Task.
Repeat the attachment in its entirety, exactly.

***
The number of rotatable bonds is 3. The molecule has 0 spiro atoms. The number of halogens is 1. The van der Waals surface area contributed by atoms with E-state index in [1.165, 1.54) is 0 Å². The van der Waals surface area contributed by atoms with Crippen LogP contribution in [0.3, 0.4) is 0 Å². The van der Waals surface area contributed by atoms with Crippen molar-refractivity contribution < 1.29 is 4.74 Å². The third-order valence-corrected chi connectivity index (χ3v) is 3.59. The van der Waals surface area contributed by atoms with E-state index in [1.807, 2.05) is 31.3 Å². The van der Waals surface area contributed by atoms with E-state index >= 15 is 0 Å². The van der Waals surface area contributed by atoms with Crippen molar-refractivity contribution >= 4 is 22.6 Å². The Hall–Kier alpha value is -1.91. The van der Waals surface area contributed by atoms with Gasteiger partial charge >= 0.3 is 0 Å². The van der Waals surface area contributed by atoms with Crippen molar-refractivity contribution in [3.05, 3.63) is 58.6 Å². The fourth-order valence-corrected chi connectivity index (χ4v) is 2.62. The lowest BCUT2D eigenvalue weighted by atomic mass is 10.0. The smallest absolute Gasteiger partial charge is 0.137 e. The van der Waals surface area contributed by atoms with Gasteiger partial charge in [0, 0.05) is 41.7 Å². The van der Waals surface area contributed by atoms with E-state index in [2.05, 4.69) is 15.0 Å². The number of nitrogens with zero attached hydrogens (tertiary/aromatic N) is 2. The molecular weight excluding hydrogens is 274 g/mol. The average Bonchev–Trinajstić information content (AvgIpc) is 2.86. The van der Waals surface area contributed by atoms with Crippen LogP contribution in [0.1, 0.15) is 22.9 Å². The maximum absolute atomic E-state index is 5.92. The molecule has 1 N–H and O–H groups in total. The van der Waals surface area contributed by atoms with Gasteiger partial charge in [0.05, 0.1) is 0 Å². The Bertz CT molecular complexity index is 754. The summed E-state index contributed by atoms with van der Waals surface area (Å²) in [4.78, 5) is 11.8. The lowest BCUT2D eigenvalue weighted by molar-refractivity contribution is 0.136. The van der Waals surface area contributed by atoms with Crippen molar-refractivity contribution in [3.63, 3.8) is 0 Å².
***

The number of rotatable bonds is 3. The molecule has 0 spiro atoms. The number of halogens is 1. The van der Waals surface area contributed by atoms with E-state index in [1.165, 1.54) is 0 Å². The van der Waals surface area contributed by atoms with Crippen LogP contribution in [0.3, 0.4) is 0 Å². The van der Waals surface area contributed by atoms with Crippen molar-refractivity contribution < 1.29 is 4.74 Å². The third-order valence-corrected chi connectivity index (χ3v) is 3.59. The van der Waals surface area contributed by atoms with E-state index in [1.807, 2.05) is 31.3 Å². The van der Waals surface area contributed by atoms with E-state index >= 15 is 0 Å². The van der Waals surface area contributed by atoms with Crippen molar-refractivity contribution >= 4 is 22.6 Å². The Hall–Kier alpha value is -1.91. The van der Waals surface area contributed by atoms with Gasteiger partial charge >= 0.3 is 0 Å². The van der Waals surface area contributed by atoms with Crippen molar-refractivity contribution in [3.05, 3.63) is 58.6 Å². The fourth-order valence-corrected chi connectivity index (χ4v) is 2.62. The lowest BCUT2D eigenvalue weighted by atomic mass is 10.0. The smallest absolute Gasteiger partial charge is 0.137 e. The van der Waals surface area contributed by atoms with Gasteiger partial charge in [0, 0.05) is 41.7 Å². The van der Waals surface area contributed by atoms with E-state index in [2.05, 4.69) is 15.0 Å². The number of nitrogens with zero attached hydrogens (tertiary/aromatic N) is 2. The molecular weight excluding hydrogens is 274 g/mol. The average Bonchev–Trinajstić information content (AvgIpc) is 2.86. The van der Waals surface area contributed by atoms with Crippen LogP contribution in [0.1, 0.15) is 22.9 Å². The maximum absolute atomic E-state index is 5.92. The molecule has 1 N–H and O–H groups in total. The van der Waals surface area contributed by atoms with Gasteiger partial charge in [0.05, 0.1) is 0 Å². The Bertz CT molecular complexity index is 754. The summed E-state index contributed by atoms with van der Waals surface area (Å²) in [4.78, 5) is 11.8. The lowest BCUT2D eigenvalue weighted by molar-refractivity contribution is 0.136. The van der Waals surface area contributed by atoms with Crippen molar-refractivity contribution in [3.63, 3.8) is 0 Å².